Not so very often I recall the following words of advice from my dear old mother, a tiding of the heart delivered straight from parent to child.
“Whatever you do,” she would instruct, “be sure to change your underwear.”
For what if I forgot and then met with some gruesome accident? What if the nurses were to haul me up on the operating table, scissor off my jeans, only to find . . .
The very thought gave her the willies. And not only her, for I later learned that similar pearls of wisdom are duly imparted by frantic mothers to their dense offspring all across America.
Japanese mothers naturally pitch their own parental concerns, one of which might go something like this:
“Now, junior, whatever happens today, don’t you dare stick out. Or — and I warn you — you are sure to get hammered down. Just like a nail.”
Not that anyone actually says this, but the adage of the prominent nail and its predictable fate is so pervasive in this group society that it’s easy to picture worrisome parents drilling it into their young from a very early age.
Which brings us to the inescapable curse of every international couple in Japan:
We stick out.
Like Damocles, had he been teased by a carpenter and not a king, our private lives occur each day under a swaying hammer, threaded in place by only a single hair.
Now, it is true that some people like to stick out. More than one foreigner in this land has fallen victim to “Gaijin Goiter,” the swollen ego that results from being heaped with too much superficial favor. It’s a fate that can readily befall exotic visitors, especially in tiny Japanese towns.
Yet, for every one of these star-blind gaijin, there remain whole galaxies of the other variety, not to mention an entire cosmos of Japanese spouses and international children who would much rather blend in than stick out.
Finding such anonymity can be hard. Back in the old days,it was virtually impossible, particularly in the countryside.
Not but 25 years ago in rural Japan, school kids would hound passing foreigners for autographs, even ones like me with a face only a nearsighted mother could love. Likewise, people on the train might reach out and trail a curious hand down the hair on an outsider’s arm, a growth which in my case was already more full and accessible than the stuff on my head.
Then there were the occasions when a stranger would gush upon a visitor and ask to exercise their English. Generally one or two gushing strangers per visitor per day.
Even now in Japan, it’s probably easier for a rice ball to slip through a sumo luncheon than for a foreigner to spend a day unnoticed. Someone is always watching, with every pair of eyes also attached to a mouth.
Some resident foreigners lose patience with life in the fish bowl and go home. The incident that nudged one friend out of Japan was when the checkout lady at the local supermarket advised him to try the soba at the noodle shop the next time he dined there, as opposed to the udon. Incredibly, rumor had out-raced his car from one location to the other. Such a high-profile existence my friend just couldn’t take.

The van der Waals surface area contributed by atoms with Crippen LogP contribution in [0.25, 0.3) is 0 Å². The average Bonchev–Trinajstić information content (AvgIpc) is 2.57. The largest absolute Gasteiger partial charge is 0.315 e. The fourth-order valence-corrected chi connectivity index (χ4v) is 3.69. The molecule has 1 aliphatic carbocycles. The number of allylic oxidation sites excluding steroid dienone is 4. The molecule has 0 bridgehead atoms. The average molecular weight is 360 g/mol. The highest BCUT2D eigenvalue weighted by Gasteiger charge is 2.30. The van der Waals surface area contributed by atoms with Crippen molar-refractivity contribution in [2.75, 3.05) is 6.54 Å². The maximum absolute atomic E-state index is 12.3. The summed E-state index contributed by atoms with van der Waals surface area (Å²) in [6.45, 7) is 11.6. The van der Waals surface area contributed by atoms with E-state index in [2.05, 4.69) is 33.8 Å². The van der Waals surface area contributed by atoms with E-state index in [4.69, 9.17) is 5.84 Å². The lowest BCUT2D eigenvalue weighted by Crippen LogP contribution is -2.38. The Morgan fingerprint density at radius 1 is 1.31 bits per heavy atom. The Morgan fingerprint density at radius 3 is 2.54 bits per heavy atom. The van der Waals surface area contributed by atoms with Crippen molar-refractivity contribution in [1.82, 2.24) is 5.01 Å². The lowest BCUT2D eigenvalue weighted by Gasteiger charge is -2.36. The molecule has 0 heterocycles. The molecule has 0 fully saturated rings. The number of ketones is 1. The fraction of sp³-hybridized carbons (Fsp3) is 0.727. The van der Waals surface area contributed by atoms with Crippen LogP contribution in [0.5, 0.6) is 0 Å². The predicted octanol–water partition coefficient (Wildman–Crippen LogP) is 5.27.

Other people (like yours truly) simply develop large-scale paranoia. For years, for example, I was convinced the controversy over brain death was a gossipy comment about me.
For Japanese spouses the pressure of always sticking out can be even more vexing. My wife, for one, dreads that sublime moment, either in a waiting room or a city office, when some clerk asks her name.
When the foreign name rolls from her tongue two things invariably happen. First, all chatter stops and every head in the room turns her way, as each person tries to rationalize the alien sound with the indigenous face. Next, the clerk makes the following loud announcement:
The name-giving is repeated. And repeated. Ending with an explanation. So when she next sits down everyone knows a lot more about her than she knows about them. Eyes probe and, sooner or later, questions follow.
What language do you speak at home? And what do you eat? Posers often meticulously paced, as if the speaker wasn’t sure the Japanese language would communicate.
In our Kumamoto days, walking together downtown drew another kind of response, especially if we were out late at night and there were bands of tipsy salarymen about. My wife would fetch hoots, winks and whistles, as if she was somehow less respectable than the other girls on the street. Though in retrospect, who can say? Perhaps the target was me.
At any rate, though life in the countryside had its charms, our move to Tokyo has mitigated the swaying hammer over our heads. Foreigners are so plentiful in the megacity that we typically just fade into the cosmopolitan wallpaper. The vanishing act can be refreshing.
Of course, if you really want to stick out, being from an international marriage is not the only way to do so. Other possibilities abound.
Like by ignoring my mother’s underwear advice.
Just try it for a few days and see.